IT MAY CONTAIN SPOILERS OF MAU!
Bruce Mau is one of the greatest visionary designers in the world. He tells first hand about his life story: what made him a creator and what helped him make the decisions that would shape the world into a bigger and better place. Mau is trying to show that design is essential for the human species to thrive and always brings optimism as his motto to improve human relationships with the world as we see it. He is a figure that combines a progressive attitude with his work, inspiring thousands of people, with the notion that redesigning our lives can be the recipe of creating a more evolved and happier human community.
MAU is a documentary that achieves something precious, although not perfect in some of its approaches. It’s a film that has a message of progress and relies on the easy-going personality of its main subject to project some interesting ideas of how mankind can still correct past mistakes and pave the way to a better, more colorful world. Design is essential in our lives and may well be the answer to uplift the not-so-bright future of our planet, as Bruce Mau explains in his many conferences that we have to redesign in a massive scale if we want to stick around a bit longer. Bruce Mau is absolutely charismatic and he casts a spell throughout the entire film, helped by artistic directors who garnish the images with some visual creativity, invinting the audience to keep invested in the long run. With great cinematography, MAU is humble enough to portray its leading man as someone who is faithful to its humanity instead of nourishing an arrogant ego. And Bruce certainly helps with that, making this documentary extremely captivating and spreading its most important messages in a classy, joyful, and positive way.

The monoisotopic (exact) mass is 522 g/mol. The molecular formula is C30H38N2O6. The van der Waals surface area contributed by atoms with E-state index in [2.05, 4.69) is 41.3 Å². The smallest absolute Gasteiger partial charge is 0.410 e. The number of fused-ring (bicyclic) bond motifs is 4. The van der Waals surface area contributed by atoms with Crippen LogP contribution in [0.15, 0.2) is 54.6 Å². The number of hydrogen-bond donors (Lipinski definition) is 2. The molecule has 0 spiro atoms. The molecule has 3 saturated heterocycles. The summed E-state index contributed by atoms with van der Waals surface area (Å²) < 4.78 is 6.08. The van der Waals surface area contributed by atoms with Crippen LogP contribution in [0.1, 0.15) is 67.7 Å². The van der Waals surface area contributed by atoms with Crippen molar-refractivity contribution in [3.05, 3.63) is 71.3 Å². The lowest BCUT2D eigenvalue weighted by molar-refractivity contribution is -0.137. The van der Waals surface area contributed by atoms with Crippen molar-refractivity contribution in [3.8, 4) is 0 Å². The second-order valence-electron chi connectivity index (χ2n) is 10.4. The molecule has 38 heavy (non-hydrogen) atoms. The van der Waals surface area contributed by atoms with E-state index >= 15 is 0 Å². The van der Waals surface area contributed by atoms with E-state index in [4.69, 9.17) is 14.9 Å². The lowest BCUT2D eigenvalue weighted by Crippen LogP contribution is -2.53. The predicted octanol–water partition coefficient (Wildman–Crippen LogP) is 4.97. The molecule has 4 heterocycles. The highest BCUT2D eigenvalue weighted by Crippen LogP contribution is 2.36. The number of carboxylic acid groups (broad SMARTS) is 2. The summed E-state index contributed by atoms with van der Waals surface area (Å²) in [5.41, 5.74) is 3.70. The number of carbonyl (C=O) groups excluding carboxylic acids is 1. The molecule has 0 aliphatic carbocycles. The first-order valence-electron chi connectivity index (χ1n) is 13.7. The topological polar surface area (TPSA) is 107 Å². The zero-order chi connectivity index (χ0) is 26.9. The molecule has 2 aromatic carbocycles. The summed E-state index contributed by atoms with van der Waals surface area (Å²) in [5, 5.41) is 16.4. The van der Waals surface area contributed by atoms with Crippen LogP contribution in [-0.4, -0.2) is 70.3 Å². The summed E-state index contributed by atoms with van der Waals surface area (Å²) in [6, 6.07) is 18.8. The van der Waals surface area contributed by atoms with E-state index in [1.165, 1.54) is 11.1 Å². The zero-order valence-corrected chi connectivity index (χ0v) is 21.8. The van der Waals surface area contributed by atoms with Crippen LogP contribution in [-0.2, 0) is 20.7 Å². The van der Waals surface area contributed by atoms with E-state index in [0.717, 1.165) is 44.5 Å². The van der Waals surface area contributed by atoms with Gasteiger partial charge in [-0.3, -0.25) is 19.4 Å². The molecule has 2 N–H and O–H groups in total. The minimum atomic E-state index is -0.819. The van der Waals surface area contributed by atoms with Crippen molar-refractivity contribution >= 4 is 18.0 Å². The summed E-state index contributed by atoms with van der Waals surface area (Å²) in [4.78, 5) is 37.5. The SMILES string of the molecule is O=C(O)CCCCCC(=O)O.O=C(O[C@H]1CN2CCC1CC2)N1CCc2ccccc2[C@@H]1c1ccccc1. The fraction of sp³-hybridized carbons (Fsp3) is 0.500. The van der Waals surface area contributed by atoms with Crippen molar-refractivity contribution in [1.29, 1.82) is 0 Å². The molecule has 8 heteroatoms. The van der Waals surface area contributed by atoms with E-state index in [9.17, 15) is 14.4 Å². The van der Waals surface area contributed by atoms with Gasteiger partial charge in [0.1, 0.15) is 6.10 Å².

But even though MAU is a documentary that has some good surprises, sometimes it acts as a virtual class for designers, which prevents it to rise as something unique. By relying entirely on the fascination for its subject, MAU becomes terribly focused in enhancing his visionary principles and that makes it too specific for a general audience to appreciate its value. Design may be something that people need in their daily lives, but MAU, as a film, is something only a few will feel entirely involved with, because having the “design guru” speaking for himself and bringing people close to him to the mix doesn’t cover the whole influence this designer star has to the common people. It’s important to have testimonies of how people, whose Mau’s persona and work has touched, other than the people whom he worked with and/or are his friends or family members, perceive his talent and in what way has he changed their lives and mentalities.
By being too focused on only one thing, MAU becomes a product made for designers all over the world, and loses its other audience, who has never heard of him and doesn’t understand the power that design has for everyone. And even if it presents itself as an artistic small exercise of filmmaking, due to the commitment of the Bergmann’s, it sometimes feels like a virtual class made into an extended video, like a moving PowerPoint presentation that is telling the story of design’s biggest artist. Even if MAU is educational, its value is bigger then what is presented, and what helps the audience (in its whole) relate to it is the fascination of its directing duo towards its subject, which ultimately makes us feel interested throughout its runtime and appreciate a star that is just as big as Lady Gaga and Larry Brilliant for their contribution to modern society.
Therefore, MAU is an artistic little documentary that is not too levelled in supporting the impact of a charismatic star of a very specific field, but ultimately leaves you comfortable by approaching a theme that has never probably crossed your mind and is informative of how redesigning may be what helps the human species to thrive in the near future.
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Original Title: MAU
Runtime: 77 min.
Trailer | MAU